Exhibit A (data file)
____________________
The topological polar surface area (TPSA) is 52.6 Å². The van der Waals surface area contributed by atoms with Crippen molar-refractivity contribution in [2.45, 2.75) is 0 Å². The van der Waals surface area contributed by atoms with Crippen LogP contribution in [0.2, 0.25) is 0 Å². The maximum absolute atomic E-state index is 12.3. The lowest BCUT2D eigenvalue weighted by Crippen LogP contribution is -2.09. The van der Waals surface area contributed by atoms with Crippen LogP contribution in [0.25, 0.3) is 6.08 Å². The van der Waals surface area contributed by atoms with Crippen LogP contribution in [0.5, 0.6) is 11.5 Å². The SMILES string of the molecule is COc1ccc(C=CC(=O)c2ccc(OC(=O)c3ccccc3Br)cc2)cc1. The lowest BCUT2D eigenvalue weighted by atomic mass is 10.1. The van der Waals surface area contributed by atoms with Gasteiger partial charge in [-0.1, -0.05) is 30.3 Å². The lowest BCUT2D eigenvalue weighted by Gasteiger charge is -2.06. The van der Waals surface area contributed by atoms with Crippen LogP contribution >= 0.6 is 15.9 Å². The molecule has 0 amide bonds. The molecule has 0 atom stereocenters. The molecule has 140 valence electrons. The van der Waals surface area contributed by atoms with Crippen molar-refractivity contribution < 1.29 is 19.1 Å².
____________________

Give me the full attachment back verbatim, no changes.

The topological polar surface area (TPSA) is 52.6 Å². The van der Waals surface area contributed by atoms with Crippen molar-refractivity contribution in [2.45, 2.75) is 0 Å². The van der Waals surface area contributed by atoms with Crippen LogP contribution in [0.2, 0.25) is 0 Å². The maximum absolute atomic E-state index is 12.3. The lowest BCUT2D eigenvalue weighted by Crippen LogP contribution is -2.09. The van der Waals surface area contributed by atoms with Crippen LogP contribution in [0.25, 0.3) is 6.08 Å². The van der Waals surface area contributed by atoms with Crippen LogP contribution in [0.5, 0.6) is 11.5 Å². The SMILES string of the molecule is COc1ccc(C=CC(=O)c2ccc(OC(=O)c3ccccc3Br)cc2)cc1. The lowest BCUT2D eigenvalue weighted by atomic mass is 10.1. The van der Waals surface area contributed by atoms with Gasteiger partial charge in [-0.1, -0.05) is 30.3 Å². The lowest BCUT2D eigenvalue weighted by Gasteiger charge is -2.06. The van der Waals surface area contributed by atoms with Crippen LogP contribution >= 0.6 is 15.9 Å². The molecule has 0 amide bonds. The molecule has 0 atom stereocenters. The molecule has 140 valence electrons. The van der Waals surface area contributed by atoms with Crippen molar-refractivity contribution < 1.29 is 19.1 Å².